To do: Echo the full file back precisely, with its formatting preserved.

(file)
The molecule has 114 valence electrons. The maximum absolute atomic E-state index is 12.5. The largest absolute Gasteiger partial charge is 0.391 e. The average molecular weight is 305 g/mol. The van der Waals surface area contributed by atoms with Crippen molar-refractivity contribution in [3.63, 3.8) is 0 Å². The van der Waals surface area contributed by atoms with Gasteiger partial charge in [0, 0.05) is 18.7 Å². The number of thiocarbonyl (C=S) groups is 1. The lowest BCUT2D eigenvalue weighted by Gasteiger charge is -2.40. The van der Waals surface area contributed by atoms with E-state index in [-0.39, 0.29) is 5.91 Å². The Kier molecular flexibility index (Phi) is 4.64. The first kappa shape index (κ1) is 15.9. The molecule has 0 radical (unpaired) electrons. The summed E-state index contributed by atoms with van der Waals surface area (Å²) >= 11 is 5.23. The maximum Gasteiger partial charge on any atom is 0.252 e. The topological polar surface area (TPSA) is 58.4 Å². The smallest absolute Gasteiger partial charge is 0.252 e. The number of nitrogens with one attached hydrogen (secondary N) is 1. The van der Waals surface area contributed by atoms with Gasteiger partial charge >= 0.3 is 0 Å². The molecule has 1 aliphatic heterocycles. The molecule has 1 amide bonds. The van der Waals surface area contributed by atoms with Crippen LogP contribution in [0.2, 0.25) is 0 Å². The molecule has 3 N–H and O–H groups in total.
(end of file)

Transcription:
The molecule has 114 valence electrons. The maximum absolute atomic E-state index is 12.5. The largest absolute Gasteiger partial charge is 0.391 e. The average molecular weight is 305 g/mol. The van der Waals surface area contributed by atoms with Crippen molar-refractivity contribution in [3.63, 3.8) is 0 Å². The van der Waals surface area contributed by atoms with Gasteiger partial charge in [0, 0.05) is 18.7 Å². The number of thiocarbonyl (C=S) groups is 1. The lowest BCUT2D eigenvalue weighted by Gasteiger charge is -2.40. The van der Waals surface area contributed by atoms with E-state index in [-0.39, 0.29) is 5.91 Å². The Kier molecular flexibility index (Phi) is 4.64. The first kappa shape index (κ1) is 15.9. The molecule has 0 radical (unpaired) electrons. The summed E-state index contributed by atoms with van der Waals surface area (Å²) >= 11 is 5.23. The maximum Gasteiger partial charge on any atom is 0.252 e. The topological polar surface area (TPSA) is 58.4 Å². The smallest absolute Gasteiger partial charge is 0.252 e. The number of nitrogens with one attached hydrogen (secondary N) is 1. The van der Waals surface area contributed by atoms with Gasteiger partial charge >= 0.3 is 0 Å². The molecule has 1 aliphatic heterocycles. The molecule has 1 amide bonds. The van der Waals surface area contributed by atoms with Crippen LogP contribution in [0.2, 0.25) is 0 Å². The molecule has 3 N–H and O–H groups in total.